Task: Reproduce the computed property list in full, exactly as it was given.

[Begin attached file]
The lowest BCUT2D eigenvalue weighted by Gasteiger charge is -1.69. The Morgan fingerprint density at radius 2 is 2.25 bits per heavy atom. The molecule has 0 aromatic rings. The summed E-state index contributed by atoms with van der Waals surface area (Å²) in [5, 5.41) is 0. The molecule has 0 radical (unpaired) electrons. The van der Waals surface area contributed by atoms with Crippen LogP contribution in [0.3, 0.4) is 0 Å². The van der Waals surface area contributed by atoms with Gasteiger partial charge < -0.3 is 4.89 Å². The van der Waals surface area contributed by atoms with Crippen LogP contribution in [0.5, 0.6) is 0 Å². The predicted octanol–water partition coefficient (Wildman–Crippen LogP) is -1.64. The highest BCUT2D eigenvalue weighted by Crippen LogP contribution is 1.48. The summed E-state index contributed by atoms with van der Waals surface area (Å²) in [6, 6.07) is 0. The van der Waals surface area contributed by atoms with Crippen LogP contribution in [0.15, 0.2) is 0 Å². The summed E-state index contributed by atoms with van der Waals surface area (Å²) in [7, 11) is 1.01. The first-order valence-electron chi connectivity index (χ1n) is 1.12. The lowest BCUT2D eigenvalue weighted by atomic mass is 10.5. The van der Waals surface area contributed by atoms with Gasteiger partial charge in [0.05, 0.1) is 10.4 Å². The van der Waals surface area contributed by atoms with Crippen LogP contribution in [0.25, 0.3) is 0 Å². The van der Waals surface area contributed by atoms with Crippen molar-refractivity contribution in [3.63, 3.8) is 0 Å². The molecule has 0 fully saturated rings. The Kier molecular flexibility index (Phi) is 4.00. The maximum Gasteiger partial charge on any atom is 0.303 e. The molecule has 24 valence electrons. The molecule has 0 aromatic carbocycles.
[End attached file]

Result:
The lowest BCUT2D eigenvalue weighted by Gasteiger charge is -1.69. The Morgan fingerprint density at radius 2 is 2.25 bits per heavy atom. The molecule has 0 aromatic rings. The summed E-state index contributed by atoms with van der Waals surface area (Å²) in [5, 5.41) is 0. The molecule has 0 radical (unpaired) electrons. The van der Waals surface area contributed by atoms with Crippen LogP contribution in [0.3, 0.4) is 0 Å². The van der Waals surface area contributed by atoms with Gasteiger partial charge < -0.3 is 4.89 Å². The van der Waals surface area contributed by atoms with Crippen LogP contribution in [0.5, 0.6) is 0 Å². The predicted octanol–water partition coefficient (Wildman–Crippen LogP) is -1.64. The highest BCUT2D eigenvalue weighted by Crippen LogP contribution is 1.48. The summed E-state index contributed by atoms with van der Waals surface area (Å²) in [6, 6.07) is 0. The van der Waals surface area contributed by atoms with Crippen LogP contribution in [0.15, 0.2) is 0 Å². The summed E-state index contributed by atoms with van der Waals surface area (Å²) in [7, 11) is 1.01. The first-order valence-electron chi connectivity index (χ1n) is 1.12. The lowest BCUT2D eigenvalue weighted by atomic mass is 10.5. The van der Waals surface area contributed by atoms with Gasteiger partial charge in [0.05, 0.1) is 10.4 Å². The van der Waals surface area contributed by atoms with Crippen LogP contribution in [0.25, 0.3) is 0 Å². The van der Waals surface area contributed by atoms with Crippen molar-refractivity contribution in [3.63, 3.8) is 0 Å². The molecule has 0 fully saturated rings. The Kier molecular flexibility index (Phi) is 4.00. The maximum Gasteiger partial charge on any atom is 0.303 e. The molecule has 24 valence electrons. The molecule has 0 aromatic carbocycles.